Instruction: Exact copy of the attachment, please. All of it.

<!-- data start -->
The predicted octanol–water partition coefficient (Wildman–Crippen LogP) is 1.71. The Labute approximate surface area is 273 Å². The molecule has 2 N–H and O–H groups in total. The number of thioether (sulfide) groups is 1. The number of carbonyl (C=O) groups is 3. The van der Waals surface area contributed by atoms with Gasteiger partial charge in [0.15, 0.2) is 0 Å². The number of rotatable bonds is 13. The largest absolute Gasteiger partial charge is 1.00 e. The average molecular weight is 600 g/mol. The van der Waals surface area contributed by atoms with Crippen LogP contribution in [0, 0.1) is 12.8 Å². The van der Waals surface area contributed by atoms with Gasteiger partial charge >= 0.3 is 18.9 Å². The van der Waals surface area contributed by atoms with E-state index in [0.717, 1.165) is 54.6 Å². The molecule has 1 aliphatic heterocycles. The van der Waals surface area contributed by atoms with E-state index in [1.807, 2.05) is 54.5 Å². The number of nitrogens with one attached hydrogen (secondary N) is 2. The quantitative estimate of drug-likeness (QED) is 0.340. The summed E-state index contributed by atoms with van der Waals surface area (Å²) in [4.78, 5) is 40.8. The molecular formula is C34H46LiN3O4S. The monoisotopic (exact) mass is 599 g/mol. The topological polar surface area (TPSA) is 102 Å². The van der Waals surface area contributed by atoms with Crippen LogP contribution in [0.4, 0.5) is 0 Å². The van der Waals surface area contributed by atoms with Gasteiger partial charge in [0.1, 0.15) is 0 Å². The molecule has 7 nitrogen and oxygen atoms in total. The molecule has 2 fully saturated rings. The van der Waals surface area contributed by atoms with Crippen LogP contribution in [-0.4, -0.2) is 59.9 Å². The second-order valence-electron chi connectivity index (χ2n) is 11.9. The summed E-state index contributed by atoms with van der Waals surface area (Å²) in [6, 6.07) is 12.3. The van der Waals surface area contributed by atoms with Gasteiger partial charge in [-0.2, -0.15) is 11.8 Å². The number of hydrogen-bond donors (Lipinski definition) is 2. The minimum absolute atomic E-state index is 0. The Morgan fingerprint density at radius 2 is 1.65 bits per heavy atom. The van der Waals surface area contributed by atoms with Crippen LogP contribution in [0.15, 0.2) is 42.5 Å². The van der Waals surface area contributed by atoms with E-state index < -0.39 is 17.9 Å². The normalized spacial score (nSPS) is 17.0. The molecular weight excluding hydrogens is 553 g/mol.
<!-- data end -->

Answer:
The predicted octanol–water partition coefficient (Wildman–Crippen LogP) is 1.71. The Labute approximate surface area is 273 Å². The molecule has 2 N–H and O–H groups in total. The number of thioether (sulfide) groups is 1. The number of carbonyl (C=O) groups is 3. The van der Waals surface area contributed by atoms with Gasteiger partial charge in [0.15, 0.2) is 0 Å². The number of rotatable bonds is 13. The largest absolute Gasteiger partial charge is 1.00 e. The average molecular weight is 600 g/mol. The van der Waals surface area contributed by atoms with Crippen LogP contribution in [0, 0.1) is 12.8 Å². The van der Waals surface area contributed by atoms with Gasteiger partial charge >= 0.3 is 18.9 Å². The van der Waals surface area contributed by atoms with E-state index in [0.717, 1.165) is 54.6 Å². The molecule has 1 aliphatic heterocycles. The van der Waals surface area contributed by atoms with E-state index in [1.807, 2.05) is 54.5 Å². The number of nitrogens with one attached hydrogen (secondary N) is 2. The quantitative estimate of drug-likeness (QED) is 0.340. The summed E-state index contributed by atoms with van der Waals surface area (Å²) in [4.78, 5) is 40.8. The molecular formula is C34H46LiN3O4S. The monoisotopic (exact) mass is 599 g/mol. The topological polar surface area (TPSA) is 102 Å². The van der Waals surface area contributed by atoms with Crippen LogP contribution in [0.4, 0.5) is 0 Å². The van der Waals surface area contributed by atoms with Gasteiger partial charge in [0.1, 0.15) is 0 Å². The molecule has 7 nitrogen and oxygen atoms in total. The molecule has 2 fully saturated rings. The van der Waals surface area contributed by atoms with Crippen LogP contribution in [-0.4, -0.2) is 59.9 Å². The second-order valence-electron chi connectivity index (χ2n) is 11.9. The summed E-state index contributed by atoms with van der Waals surface area (Å²) in [6, 6.07) is 12.3. The van der Waals surface area contributed by atoms with Gasteiger partial charge in [-0.2, -0.15) is 11.8 Å². The number of hydrogen-bond donors (Lipinski definition) is 2. The minimum absolute atomic E-state index is 0. The Morgan fingerprint density at radius 2 is 1.65 bits per heavy atom. The van der Waals surface area contributed by atoms with Crippen LogP contribution in [0.15, 0.2) is 42.5 Å². The van der Waals surface area contributed by atoms with E-state index < -0.39 is 17.9 Å². The normalized spacial score (nSPS) is 17.0. The molecular weight excluding hydrogens is 553 g/mol.